For our money, costumers are television’s unsung heroes — or in some cases, its secret villains. Mad Men’s glorious period precision makes the show that much more enticing, without ever distracting from the drama; conversely, we frequently sit up during the otherwise eminently true-to-life and hard-hitting 90210 and wonder, Wait, is she wearing hot pants with that cardigan? and then before we know it, we’ve missed all the nuance of why somebody’s yacht is on fire. But let the wardrobe department feel neglected no longer: To reward the righteous and slap the wrists of the wrongdoers, we’ve put together a slideshow celebrating ten characters on TV today whose looks we love, and suggesting ten who need to go to style rehab, stat. (For more from the Fug Girls, visit GoFugYourself.com.)
For a spy on the lam, presumably with very little time or opportunity to go to the mall, Nikita has an enviable stash of “disguises” — like one silver-beaded number from the premiere that she was very lucky to have lying around her otherwise spartan loft. (Guess she’s a whiz at untraceable online shopping.) Nikita also wears a lot of leggings — and while this should not be construed as an endorsement of the Spandex Scourge, we do feel like they’re an understandably flexible choice when you’re constantly running for your life, performing random acts of ass-kicking, and/or trying to look nondescript in public. Plus, she wears them with lethal boots. We respect shoes that could kill a man.
Somewhere around the beginning of season two — where, possibly, the show’s increasingly praising press coverage earned it a better wardrobe budget — Lily started sporting a raft of reliably cute dresses, the likes of which (a) you realistically would never wear as a kindergarten teacher NOR as an artist, because they’d get ruined by little fingers smeared with paint, boogers, or snack-time cookie pulp, but whatever; and (b) left us salivating when the credits rolled. Indeed, when Lily eventually confessed a massive shopping problem, we were like, “Screw your debt issues. TAKE US WITH YOU.”
Although technically not a fictional character, we certainly pray that Olivia is playing a part (could anyone be that bad at her job on purpose?). Luckily, Olivia does manage to get at least one thing right: She’s arguably the best-groomed person on television. Her wardrobe also looks mind-blowingly expensive, to the point where it almost seems like parody of what a bratty dilettante/low-level editor would wear to the job she doesn’t take seriously. If only MTV were actually that thematically layered.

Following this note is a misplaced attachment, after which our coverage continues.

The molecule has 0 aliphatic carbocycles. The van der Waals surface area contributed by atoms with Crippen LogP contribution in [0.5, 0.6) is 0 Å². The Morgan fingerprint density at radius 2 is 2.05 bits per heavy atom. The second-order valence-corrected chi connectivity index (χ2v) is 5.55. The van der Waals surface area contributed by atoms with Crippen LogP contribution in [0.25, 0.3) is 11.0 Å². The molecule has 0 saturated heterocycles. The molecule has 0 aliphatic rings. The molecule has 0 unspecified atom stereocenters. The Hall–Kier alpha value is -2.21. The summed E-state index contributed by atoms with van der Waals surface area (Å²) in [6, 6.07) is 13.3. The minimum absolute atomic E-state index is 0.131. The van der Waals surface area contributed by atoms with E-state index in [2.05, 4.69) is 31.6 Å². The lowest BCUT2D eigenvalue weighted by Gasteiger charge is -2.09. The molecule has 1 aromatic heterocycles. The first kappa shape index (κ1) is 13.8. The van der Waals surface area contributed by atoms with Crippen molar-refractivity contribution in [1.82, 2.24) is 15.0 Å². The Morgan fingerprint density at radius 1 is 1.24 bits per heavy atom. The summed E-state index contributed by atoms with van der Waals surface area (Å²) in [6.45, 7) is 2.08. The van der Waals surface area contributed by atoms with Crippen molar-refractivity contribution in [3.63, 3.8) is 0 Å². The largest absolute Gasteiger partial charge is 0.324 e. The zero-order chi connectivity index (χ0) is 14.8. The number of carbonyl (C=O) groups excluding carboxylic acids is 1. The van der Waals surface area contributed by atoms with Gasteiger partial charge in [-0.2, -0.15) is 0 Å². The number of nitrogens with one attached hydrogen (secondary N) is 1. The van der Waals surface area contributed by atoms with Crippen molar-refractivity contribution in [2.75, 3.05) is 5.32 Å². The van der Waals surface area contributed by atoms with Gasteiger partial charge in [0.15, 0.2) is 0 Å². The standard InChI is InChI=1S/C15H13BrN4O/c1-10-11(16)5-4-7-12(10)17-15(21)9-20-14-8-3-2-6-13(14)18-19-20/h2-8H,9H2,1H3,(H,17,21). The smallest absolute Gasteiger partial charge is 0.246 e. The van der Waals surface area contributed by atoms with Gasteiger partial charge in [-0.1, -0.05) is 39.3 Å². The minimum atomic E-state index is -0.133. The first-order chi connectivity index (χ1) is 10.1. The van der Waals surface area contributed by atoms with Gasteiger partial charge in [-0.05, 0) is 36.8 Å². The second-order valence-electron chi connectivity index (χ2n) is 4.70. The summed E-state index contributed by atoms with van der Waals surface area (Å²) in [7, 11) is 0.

If there’s anything we’ve learned from Glee’s hyper-realistic look at the human condition, it’s that the upside of being the world’s most neurotic guidance counselor is that the position comes with an adorably prim wardrobe packed with vintage accessories. Emma may have questionable taste in men, but at least her eye for cardigans is peerless.
His FBI colleagues make fun of Neal’s loyalty to his porkpie hat, but we dig his Rat Pack vibe and heartily appreciate a man who takes the time to be as dapper on the outside as he is underneath all that fabric. Those pecs — and odds are, if you’ve seen the show, you’ve also seen his six-pack — deserve nothing but the suavest.
We very nearly discounted this show from contention, since it’s devotedly and perfectly period-specific, and thus it’s not like anyone is storming into Sterling Cooper Draper Pryce wearing meat twin-sets or pillbox hats that are actual pill boxes. But on more than one occasion, we’ve found ourselves coveting a certain item that actually could pass for spiffy right now. And when we do, it’s usually on the back (and hips, and bust) of everyone’s favorite redhead. Funny how in real life Christina Hendricks says people still balk at loaning her dresses, and yet she makes everything she wears as Joan look like hot-buttered awesome.
Neither of these women regularly sport anything particularly flashy or overly fashion-forward, they both just look good. It’s a measure of how skilled The Good Wife’s wardrobe team is that they manage to nail both Classy, Brainy Lawyer and Kick-Ass P.I. in the same hour, every single week, and in a way that has us jonesing for pieces in both their divergent closets. Bonus points for that time they put Josh Charles in casualwear.
You will not see this kid in a torn T-shirt, or jeans sagging so far down his butt that they actually drop off. In fact, we challenge you to find a tween on TV who cares about his wardrobe more than Manny. The kid irons his own clothes, voluntarily — sometimes we don’t even do that — and he even broke up with a girl because she didn’t appreciate his dinner jacket, to which we say, “bravo.” Any kid who understands the value of a dude in a nice dinner jacket is all right by us.
The chief conceit of Rizzoli and Isles is that Rizzoli is a rough-around-the-edges tomboy cop, while her bestie Isles is a super-uptight, brainy, clotheshorse medical examiner. Shenanigans ensue, etc. But while Rizzoli is obviously the cooler of the two — it helps to be played by perennial girl crush Angie Harmon — Isles reaps the benefits of a seemingly endless supply of sharp trench coats, $1,200 day dresses, and major designer heels. That would go a long way toward making us feel better about not being Angie Harmon. We’re just saying.
Leighton Meester probably is the most skilled actor on Gossip Girl, so it only seems fair that the universe has rewarded her hard work with the show’s best wardrobe. She’s more than just Mary Janes and colored tights: Blair’s colorful, posh-preppy ensembles or romantic dresses (that red one, from the final Paris episode? Swoon) almost always look simply divine — and unmistakably her. You’d never see Little J mixing prints with such attractive abandon unless she was doing it in a meth lab.